White House

Manufacturers urge Trump to tackle infrastructure

President Donald Trump, fifth from right, accompanied by from left, House Speaker Paul Ryan of Wis., Senate Majority Leader Mitch McConnell of Ky., Vice President Mike Pence, House Majority Leader Kevin McCarthy of Calif., House Majority Whip Steve Scalise, R-La., Secretary of State Rex Tillerson, Defense Secretary Jim Mattis, and Secretary of Homeland Security Kirstjen Nielsen, speaks during a news conference after after participating in a Congressional Republican Leadership Retreat at Camp David, Md., Saturday, Jan. 6, 2018.
President Donald Trump, fifth from right, accompanied by from left, House Speaker Paul Ryan of Wis., Senate Majority Leader Mitch McConnell of Ky., Vice President Mike Pence, House Majority Leader Kevin McCarthy of Calif., House Majority Whip Steve Scalise, R-La., Secretary of State Rex Tillerson, Defense Secretary Jim Mattis, and Secretary of Homeland Security Kirstjen Nielsen, speaks during a news conference after after participating in a Congressional Republican Leadership Retreat at Camp David, Md., Saturday, Jan. 6, 2018. AP

America’s manufacturers are urging President Donald Trump to make good on a campaign promise to find money to repair the nation’s highways, airports, dams and bridges.

The National Association of Manufacturers, which represents 12 million people, sent Trump a letter Monday asking him to move forward on a bipartisan proposal, according to a letter obtained by McClatchy.

“The infrastructure investments of the 1950s and 1960s brought tremendous economic benefits, built strong communities, improved productivity and competitiveness and allowed manufacturing to grow and put people to work in solid middle-class jobs,” said Jay Timmons, NAM’s president and CEO. “Today, however, as more and more of our infrastructure crumbles, it is not keeping up with modern demands for safety and innovation, nor is it giving American workers the tools they need to compete with the rest of the world.”

The letter comes after Trump hosted Republican leaders at Camp David to discuss the party’s legislative priorities before the midterm elections, which could include action on an infrastructure plan as well as welfare reform.

While campaigning for president, Trump promised a job-creating $1 trillion infrastructure bill within his first 100 days in office. But that aggressive goal was not met. His first budget proposal did include $200 billion for infrastructure.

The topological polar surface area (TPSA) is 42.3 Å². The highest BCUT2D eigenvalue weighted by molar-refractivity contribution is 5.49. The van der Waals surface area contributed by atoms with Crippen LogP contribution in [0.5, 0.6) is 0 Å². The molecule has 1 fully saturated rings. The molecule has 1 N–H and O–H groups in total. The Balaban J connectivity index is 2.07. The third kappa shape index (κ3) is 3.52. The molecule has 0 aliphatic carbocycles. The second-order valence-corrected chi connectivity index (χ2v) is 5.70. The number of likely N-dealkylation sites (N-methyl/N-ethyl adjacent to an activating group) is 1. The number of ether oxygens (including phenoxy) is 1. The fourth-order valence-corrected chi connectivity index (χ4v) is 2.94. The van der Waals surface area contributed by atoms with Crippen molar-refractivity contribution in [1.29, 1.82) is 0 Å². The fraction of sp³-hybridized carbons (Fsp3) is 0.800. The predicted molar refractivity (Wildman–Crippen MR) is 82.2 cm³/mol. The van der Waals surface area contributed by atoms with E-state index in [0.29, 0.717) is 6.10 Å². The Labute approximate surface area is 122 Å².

Now, manufacturers who praised Trump for the tax reform bill that Republicans passed late last year want the president and GOP leaders to take up infrastructure.

But Trump may find opposition with some Republicans who may oppose new government spending and Democrats who may not want to work with Trump, especially after the success of the GOP tax bill. Last year, Senate Democrats proposed their own $1 trillion plan to fund infrastructure projects over a 10-year period. Democrats say their proposal would create more than 15 million jobs.

Senate Democrats present a $1 trillion infrastructure bill for the nation's roads, airports, bridges and seaports, which they say would create 15 million jobs over 10 years. Sens. Chuck Schumer (D-NY) and Bernie Sanders (I-VT) called on President

The spending plans are similar but Trump talked of paying for the plan with tax credits and public-private partnerships while Democrats suggested using federal dollars.

NAM’s proposal, Building to Win, calls for ending funding uncertainty and streamlining the permitting process, we well as other goals:

  • Shore up the Highway Trust Fund with a reliable, user-based, long-term funding stream.
  • Spend the $9 billion balance in the Harbor Maintenance Trust Fund to deepen ports and harbors.
  • Quickly upgrade aging locks and dams.
  • Eliminate the maintenance backlog of transit and passenger rail systems.
  • Develop a plan to accelerate the implementation of NextGen air traffic management technology
  • Find incentives to continue record levels of private capital reinvestment into railroad infrastructure
  • Promote new pipeline investments.
  • Upgrade and modernize drinking and wastewater infrastructure.
  • Develop broadband infrastructure.

Trump reportedly told Republican leaders at Camp David that using public–private partnerships is not an effective way to fund infrastructure projects, despite urging them to do so during the campaign.

On Friday, Trump tweeted his support for a proposal by Sen. Rand Paul, R-Ky., to pay for infrastructure projects with foreign aid withheld from Pakistan.

NAM is the largest manufacturing association in the United States, representing small and large manufacturers in every industrial sector and in all 50 states.

 

Anita Kumar: 202-383-6017, @anitakumar01

Franco Ordoñez: 202-383-6155, @francoordonez

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